Jamal Khashoggi killing: US senators accuse Trump of putting ‘Saudi Arabia first’

Turkish FM says country ‘not satisfied, may seek a formal UN inquiry’; The Washington Post denounces Trump’s decision to refrain from punishing Saudi Arabia for Khashoggi’s death.

US senators have accused President Donald Trump of putting “Saudi Arabia first” in his decision to not act against the kingdom or Crown Prince Mohammed bin Salman over the murder of dissident journalist Jamal Khashoggi, Al-Jazeera reported.

Khashoggi entered the building on October 2 to obtain documentation certifying he had divorced his ex-wife. He was not seen since.

Saudi Arabia has admitted that the Saudi critic died in a premeditated murder inside its Istanbul consulate – after weeks of consistent denials that it had anything to do with his disappearance.

Turkish media have reported Khashoggi was killed and dismembered based on recordings from the consulate. They say he died at the hands of a 15-member assassination squad from Saudi Arabia.

ALSO READ: Crimes against Journalists: Who was Jamal Khashoggi and what his killing means for press freedom

Trump’s decision is “yet another fawning prostration to a foreign authoritarian”, Democratic Senator Tim Kaine tweeted on Tuesday.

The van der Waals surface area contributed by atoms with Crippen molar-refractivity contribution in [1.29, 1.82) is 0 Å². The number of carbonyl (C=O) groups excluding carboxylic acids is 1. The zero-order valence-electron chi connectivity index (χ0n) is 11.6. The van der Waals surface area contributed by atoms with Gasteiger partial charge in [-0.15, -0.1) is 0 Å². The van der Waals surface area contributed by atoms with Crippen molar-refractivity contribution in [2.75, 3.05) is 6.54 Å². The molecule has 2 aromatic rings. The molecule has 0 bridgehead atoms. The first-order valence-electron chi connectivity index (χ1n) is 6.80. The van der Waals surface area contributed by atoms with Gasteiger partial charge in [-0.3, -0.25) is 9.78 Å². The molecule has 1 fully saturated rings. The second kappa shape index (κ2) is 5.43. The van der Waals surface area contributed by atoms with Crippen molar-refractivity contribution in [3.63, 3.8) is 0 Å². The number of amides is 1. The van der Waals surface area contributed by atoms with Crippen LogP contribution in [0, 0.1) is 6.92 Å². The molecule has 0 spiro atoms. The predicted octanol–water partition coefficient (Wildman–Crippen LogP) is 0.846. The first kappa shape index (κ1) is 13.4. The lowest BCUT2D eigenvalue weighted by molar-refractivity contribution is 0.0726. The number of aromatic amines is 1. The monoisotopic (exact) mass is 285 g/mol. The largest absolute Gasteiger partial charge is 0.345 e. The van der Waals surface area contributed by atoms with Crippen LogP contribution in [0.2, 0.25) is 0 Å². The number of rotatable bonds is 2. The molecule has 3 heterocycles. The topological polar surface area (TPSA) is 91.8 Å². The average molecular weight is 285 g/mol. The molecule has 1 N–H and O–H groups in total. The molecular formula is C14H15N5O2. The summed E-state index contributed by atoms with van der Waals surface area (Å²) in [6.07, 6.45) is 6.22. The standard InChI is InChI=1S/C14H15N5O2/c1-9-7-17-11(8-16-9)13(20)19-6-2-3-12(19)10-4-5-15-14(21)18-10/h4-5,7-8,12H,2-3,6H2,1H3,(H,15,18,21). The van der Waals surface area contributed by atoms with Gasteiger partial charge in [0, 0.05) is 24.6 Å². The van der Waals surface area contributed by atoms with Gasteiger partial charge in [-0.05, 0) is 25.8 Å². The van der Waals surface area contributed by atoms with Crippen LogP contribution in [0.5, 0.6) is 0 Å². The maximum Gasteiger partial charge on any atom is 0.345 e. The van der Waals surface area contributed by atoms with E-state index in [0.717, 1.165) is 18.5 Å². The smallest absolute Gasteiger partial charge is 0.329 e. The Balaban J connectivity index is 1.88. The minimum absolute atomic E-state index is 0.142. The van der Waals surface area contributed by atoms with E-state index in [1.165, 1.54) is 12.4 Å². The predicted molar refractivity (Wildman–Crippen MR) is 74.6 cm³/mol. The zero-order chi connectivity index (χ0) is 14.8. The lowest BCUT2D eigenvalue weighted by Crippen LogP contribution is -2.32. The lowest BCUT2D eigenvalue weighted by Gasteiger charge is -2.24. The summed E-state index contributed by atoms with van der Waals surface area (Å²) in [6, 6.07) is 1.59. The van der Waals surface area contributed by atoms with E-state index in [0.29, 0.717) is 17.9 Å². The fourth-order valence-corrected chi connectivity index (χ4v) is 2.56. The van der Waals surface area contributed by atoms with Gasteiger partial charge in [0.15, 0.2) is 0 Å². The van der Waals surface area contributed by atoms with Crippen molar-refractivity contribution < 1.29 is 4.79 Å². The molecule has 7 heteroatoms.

“It’s only a matter of time until actions like this one by the president directly threaten our security,” he added.

Meanwhile, The Washington Post has denounced Trump’s decision to refrain from punishing Saudi Arabia for Khashoggi’s death.

Khashoggi was a columnist in the newspaper who wrote critically on the Saudi royal family.

ALSO READ: Jamal Khashoggi: Saudi royal family members agitate against Crown Prince Mohammad Bin Salman following backlash over killing, says report

In a statement published on Twitter, Washington Post Publisher Fred Ryan accused Trump of putting personal relationships and commercial interests above American values of respect for human rights to continue to “do business as usual” with the Saudi crown prince.

Ryan stated the CIA had “concluded with high confidence” that Prince Mohammed directed the October 2 killing. Ryan added if there is reason to doubt these findings, Trump should immediately make that evidence public.

Trump said the CIA never made a “definitive” conclusion about who was responsible.

Moreover, Turkey’s foreign minister Tuesday said they ‘may seek a formal United Nations inquiry over Khashoggi’s killing if its liaising with Riyadh comes to an impasse’.

ALSO READ: Khashoggi killing: Saudi Arabia King to address Shura council, Trump says ‘full report’ on murder in next two days

Speaking to reporters in Washington, DC, on Tuesday, Mevlut Cavusoglu said Turkey is not entirely satisfied with the level of cooperation it is receiving from Saudi Arabia over the case.

“Whoever gave the instruction should be held accountable… Whoever committed this crime should be brought to justice,” Cavusoglu said.

Reiterating their position that the truth had to come out on who gave the orders to kill the journalist, Cavusoglu said his country has shared the latest information on the killing with the US.

ALSO READ:  “Jamal was never a dissident. He believed in the monarchy,” say sons of killed Saudi dissident journalist Khashoggi

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